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Emerald ash borer confirmed in Rosemount

Emerald ash borer larva is shown in the trunk of a tree around Red Wing in 2017. File photo courtesy Minnesota Department of Agriculture

The invasive, tree-killing insect emerald ash borer has been confirmed in the city of Rosemount, according to a news release May 29 from Parks Supervisor Tom Schuster.

The beetle was confirmed May 18 on private property just south of Rosemount High School by the Minnesota Department of Agriculture, the release states. The property owner alerted the city to the presence of emerald ash borer. 

The city approved a plan in 2013 to begin removing ash trees from public property, with about 250 trees replaced with other species in city parks to date. Officials said the city will continue to remove ash trees on boulevards this year.

Pesticide treatments can save trees if an emerald ash borer infestation is caught early. However, the treatments must be repeated at least every two years for the life of the tree. Heavily infested ash trees should be removed as soon as possible, though not during the summer months, according to the news release.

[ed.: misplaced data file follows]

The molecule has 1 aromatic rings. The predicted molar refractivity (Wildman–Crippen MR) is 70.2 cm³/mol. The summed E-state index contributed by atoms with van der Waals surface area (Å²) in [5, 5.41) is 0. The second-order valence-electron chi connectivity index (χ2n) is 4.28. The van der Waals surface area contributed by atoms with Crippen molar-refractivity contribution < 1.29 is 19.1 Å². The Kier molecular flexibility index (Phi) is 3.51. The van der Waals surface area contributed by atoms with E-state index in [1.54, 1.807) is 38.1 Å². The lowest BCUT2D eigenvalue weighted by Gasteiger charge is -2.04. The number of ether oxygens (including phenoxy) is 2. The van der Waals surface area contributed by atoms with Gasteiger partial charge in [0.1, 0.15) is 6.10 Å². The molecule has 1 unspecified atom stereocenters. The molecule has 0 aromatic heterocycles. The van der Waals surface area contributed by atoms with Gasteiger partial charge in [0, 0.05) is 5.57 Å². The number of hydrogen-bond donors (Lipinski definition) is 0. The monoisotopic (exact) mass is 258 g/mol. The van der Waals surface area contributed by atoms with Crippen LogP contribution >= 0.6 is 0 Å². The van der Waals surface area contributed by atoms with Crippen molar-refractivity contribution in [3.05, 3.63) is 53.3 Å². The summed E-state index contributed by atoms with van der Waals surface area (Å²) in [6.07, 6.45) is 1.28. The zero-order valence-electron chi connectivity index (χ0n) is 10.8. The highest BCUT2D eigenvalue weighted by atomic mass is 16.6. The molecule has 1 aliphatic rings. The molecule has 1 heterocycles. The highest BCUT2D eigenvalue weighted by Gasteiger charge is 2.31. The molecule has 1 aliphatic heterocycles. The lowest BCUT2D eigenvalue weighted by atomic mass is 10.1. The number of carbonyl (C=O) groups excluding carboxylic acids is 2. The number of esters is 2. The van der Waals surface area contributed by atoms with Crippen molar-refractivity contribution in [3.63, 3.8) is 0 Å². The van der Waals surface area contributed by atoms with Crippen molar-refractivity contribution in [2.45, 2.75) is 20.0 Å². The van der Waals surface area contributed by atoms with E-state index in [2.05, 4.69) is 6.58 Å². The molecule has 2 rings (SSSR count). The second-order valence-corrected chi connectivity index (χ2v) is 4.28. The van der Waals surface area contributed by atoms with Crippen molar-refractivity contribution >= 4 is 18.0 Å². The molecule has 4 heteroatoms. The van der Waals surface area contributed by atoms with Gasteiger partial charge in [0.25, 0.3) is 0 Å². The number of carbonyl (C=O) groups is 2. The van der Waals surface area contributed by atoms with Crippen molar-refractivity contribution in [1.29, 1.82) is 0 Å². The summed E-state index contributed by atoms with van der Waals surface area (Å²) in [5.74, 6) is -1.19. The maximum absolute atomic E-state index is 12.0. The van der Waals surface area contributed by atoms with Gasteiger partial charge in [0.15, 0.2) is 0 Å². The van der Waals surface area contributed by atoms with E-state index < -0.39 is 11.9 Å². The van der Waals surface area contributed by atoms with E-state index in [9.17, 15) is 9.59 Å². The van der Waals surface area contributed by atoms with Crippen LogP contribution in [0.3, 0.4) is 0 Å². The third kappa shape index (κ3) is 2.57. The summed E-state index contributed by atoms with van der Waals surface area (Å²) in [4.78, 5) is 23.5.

Emerald ash borer kill ash trees by tunneling under the bark and feeding on the part that carries nutrients through the trunk. Signs of infestation include cracks in the bark and woodpecker damage caused by the birds eating emerald ash borer larvae. The insect is commonly spread by the movement of infested firewood. Officials advise purchasing firewood locally and from approved vendors. 

For more information on emerald ash borer visit The City also plans to host an open house on issues related to the infestation later this summer.